Featured Post

The Great Sex Robot Debate at Ideacity

Saturday, February 4, 2017

Why does ‘progressive’ Quebec have so many massacres?

...French-speaking Quebec is often held up (and certainly holds itself up) as Canada’s most essential region, home to a precious set of particularities that help make Canada the marvelous place it is. On such issues as postsecondary education, child care and (ironically enough) gun control, progressive Canadians laud its social-democratic policies as moral exemplars, and the province has played an outsize role in pushing Canadian politics to the left.

Criticism of Quebec, meanwhile, is deeply taboo. In a 2006 essayGlobe and Mail columnist Jan Wong posited a theory that Quebec’s various lone nuts, many of whom were not of pure French-Canadian stock, were predictably alienated from a province that places such a high premium on cultural conformity. She was denounced by a unanimous vote in the Canadian Parliament and sank into a career-ruining depression. The current events magazine Maclean’s ran a cover story in 2010 arguing that Quebec, where old-fashioned mafia collusion between government contractors, unions and politicians is still common, was easily “the most corrupt province in Canada.” That, too, was denounced by a unanimous vote of Parliament.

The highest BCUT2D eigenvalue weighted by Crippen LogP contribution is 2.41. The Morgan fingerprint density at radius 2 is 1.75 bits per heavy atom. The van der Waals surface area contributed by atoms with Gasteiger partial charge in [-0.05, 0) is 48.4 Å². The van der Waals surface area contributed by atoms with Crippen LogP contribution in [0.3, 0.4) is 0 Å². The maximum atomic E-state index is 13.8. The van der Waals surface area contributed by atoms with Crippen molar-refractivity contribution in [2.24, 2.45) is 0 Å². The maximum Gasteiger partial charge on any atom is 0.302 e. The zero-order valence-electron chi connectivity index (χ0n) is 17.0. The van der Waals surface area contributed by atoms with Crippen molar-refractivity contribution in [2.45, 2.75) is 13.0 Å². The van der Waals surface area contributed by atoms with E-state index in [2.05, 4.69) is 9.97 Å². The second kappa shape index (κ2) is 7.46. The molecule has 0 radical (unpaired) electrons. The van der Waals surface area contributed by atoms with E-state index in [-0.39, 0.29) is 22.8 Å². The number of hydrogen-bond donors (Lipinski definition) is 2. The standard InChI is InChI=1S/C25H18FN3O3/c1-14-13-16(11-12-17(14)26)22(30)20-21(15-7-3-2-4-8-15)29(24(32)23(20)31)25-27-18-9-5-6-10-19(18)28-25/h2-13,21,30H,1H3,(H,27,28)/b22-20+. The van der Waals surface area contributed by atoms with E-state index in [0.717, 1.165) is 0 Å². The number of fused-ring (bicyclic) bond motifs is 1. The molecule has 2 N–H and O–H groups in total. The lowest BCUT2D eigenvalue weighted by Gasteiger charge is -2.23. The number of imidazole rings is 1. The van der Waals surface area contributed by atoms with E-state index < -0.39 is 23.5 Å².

Privately, English Canadians are far less defensive. They grumble about Quebec’s dark history of anti-Semitism, religious bigotry and pro-fascist sentiment, facts which are rarely included in otherwise self-flagellating official narratives of Canadian history. They complain about the exaggerated deference the province gets from Ottawa as a “distinct society” and “nation-within-a-nation,” and its various French-supremacist language and assimilation laws, which they blame for creating a place that’s inhospitable, arrogant and, yes, noticeably more racist than the Canadian norm. And now, they have good reason to observe that the province seems to produce an awful lot of lunatics prone to public massacres, who often explicitly justify their violence with arguments of dissatisfaction towards Quebec’s unique culture...

No comments: